How To Save A Relationship
Relationships are never simple. Relationships don't conform to the idea that one size fits all: what works for one won't work for another, because people and the relationships they form are unique. To begin, let's agree that relationships are intricate in nature. One of the things that keeps relationships fascinating is that they're all unique; no two are the same.
There's something between two souls that draws them together and motivates them to form a relationship, but to suggest that a universal rule or guideline exists explaining that is naive. What works to keep one relationship secure and thriving won't necessarily work for others - a relationship in many ways is a world unto itself. That is why, having multiple relationships in order to become a better partner doesn't work.
All that having been said, however, there are three things - consider them fundamentals - that have to exist if the relationship is going to last very long.
First, a relationship must have effective communication if it's going to succeed. This means the opening of hearts and sharing of things like hopes and plans for the future. It's easy to talk about the news or last night's television program. Real communication, though, requires honesty and self-giving. Communication takes place on many different levels, of course. The morning chatter over coffee isn't really idle - couples share their plans for the day so that they can reach each other if necessary. Couples share with each other their concerns about problems on the job, in their families, and in their own hearts, looking for advice and consolation.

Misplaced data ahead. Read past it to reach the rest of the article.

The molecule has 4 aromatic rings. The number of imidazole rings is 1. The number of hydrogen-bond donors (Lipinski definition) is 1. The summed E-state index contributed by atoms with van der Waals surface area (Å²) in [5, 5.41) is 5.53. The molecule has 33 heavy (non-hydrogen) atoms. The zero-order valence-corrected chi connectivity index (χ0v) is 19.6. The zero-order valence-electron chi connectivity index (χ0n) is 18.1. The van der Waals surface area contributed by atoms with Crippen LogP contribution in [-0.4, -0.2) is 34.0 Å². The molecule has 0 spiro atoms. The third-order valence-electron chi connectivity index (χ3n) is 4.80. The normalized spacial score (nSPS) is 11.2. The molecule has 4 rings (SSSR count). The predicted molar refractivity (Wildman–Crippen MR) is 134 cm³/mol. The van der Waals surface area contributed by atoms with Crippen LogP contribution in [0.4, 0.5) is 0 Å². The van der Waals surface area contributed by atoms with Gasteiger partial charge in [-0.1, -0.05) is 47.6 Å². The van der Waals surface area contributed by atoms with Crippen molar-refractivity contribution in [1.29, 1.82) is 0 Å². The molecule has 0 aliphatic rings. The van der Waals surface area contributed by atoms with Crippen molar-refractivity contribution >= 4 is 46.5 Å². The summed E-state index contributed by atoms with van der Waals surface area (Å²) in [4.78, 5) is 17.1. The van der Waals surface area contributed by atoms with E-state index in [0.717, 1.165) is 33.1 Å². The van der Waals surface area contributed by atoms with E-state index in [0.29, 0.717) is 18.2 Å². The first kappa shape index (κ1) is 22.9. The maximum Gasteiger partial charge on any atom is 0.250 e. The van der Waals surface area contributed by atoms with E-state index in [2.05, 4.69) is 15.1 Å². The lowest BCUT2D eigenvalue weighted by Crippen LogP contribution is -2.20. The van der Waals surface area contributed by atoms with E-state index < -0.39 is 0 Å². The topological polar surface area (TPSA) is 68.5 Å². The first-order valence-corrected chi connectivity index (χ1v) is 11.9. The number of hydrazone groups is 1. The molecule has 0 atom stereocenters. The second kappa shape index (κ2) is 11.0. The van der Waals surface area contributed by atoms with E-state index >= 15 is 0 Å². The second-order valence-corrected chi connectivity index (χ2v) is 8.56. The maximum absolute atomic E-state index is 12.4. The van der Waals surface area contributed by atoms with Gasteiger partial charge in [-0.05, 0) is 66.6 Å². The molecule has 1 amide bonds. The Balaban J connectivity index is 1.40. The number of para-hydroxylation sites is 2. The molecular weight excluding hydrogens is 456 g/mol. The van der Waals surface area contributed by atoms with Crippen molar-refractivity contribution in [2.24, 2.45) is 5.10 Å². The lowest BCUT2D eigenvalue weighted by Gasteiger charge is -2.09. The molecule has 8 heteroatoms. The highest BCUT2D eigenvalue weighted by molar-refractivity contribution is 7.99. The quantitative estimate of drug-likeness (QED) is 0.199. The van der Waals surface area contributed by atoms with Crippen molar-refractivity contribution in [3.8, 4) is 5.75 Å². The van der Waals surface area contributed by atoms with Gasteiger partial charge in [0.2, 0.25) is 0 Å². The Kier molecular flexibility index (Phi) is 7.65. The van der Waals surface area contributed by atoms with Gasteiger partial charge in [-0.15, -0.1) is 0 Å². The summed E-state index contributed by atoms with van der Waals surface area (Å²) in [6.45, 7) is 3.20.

Relationships where the partners don't also share their feelings with each other have an unstable foundation. Good communication doesn't consist only of the good things - indeed, the relationship is strengthened when the couple can communicate well about uncomfortable issues like dislikes or discomforts in the relationships.
The second great foundation of good relationships is honesty. Couples who undertake to be together, sharing their lives, handicap themselves seriously if they cannot be honest with each other. Once the bloom is off the rose, if a couple really loves each other and wants to be together, it's important to acknowledge their humanity and fallibility and accept it.
If one of the partners in a relationship finds that the other has lied, a shadow is cast on everything that's transpired between them, and from then on there will always be a nagging question lurking in the back of their minds, "Is this the truth?". Partners in a relationship who are reluctant to share the truth with the other, even if it means at least momentarily hurting their feelings, are well advised to examine their own commitment to the relationship.
If the relationship is one of true love, the third foundation will easily grow - forgiveness. While we don't like to admit to our fallibility, nobody's perfect. The ability to forgive is a gift granted to us. Forgiveness may require that the one who offended the partner admits to his guilt, but it definitely requires that the hurt partner absolves the other of guilt and then never opens the topic again. Forgiveness must be complete. If it isn't, unsolved issues will surface again in the worst moments and cause problems in the relationship. Forgiveness is one of the most honest expressions of the love two people can have for each other. And yes - it is very hard at times!
Couples for whom these three factors form the basis of the relationship can be assured of many happy years together. If even one is missing, the relationship is in trouble, and if the couple wants to stay together it's critical that they both attend to developing the missing foundational elements.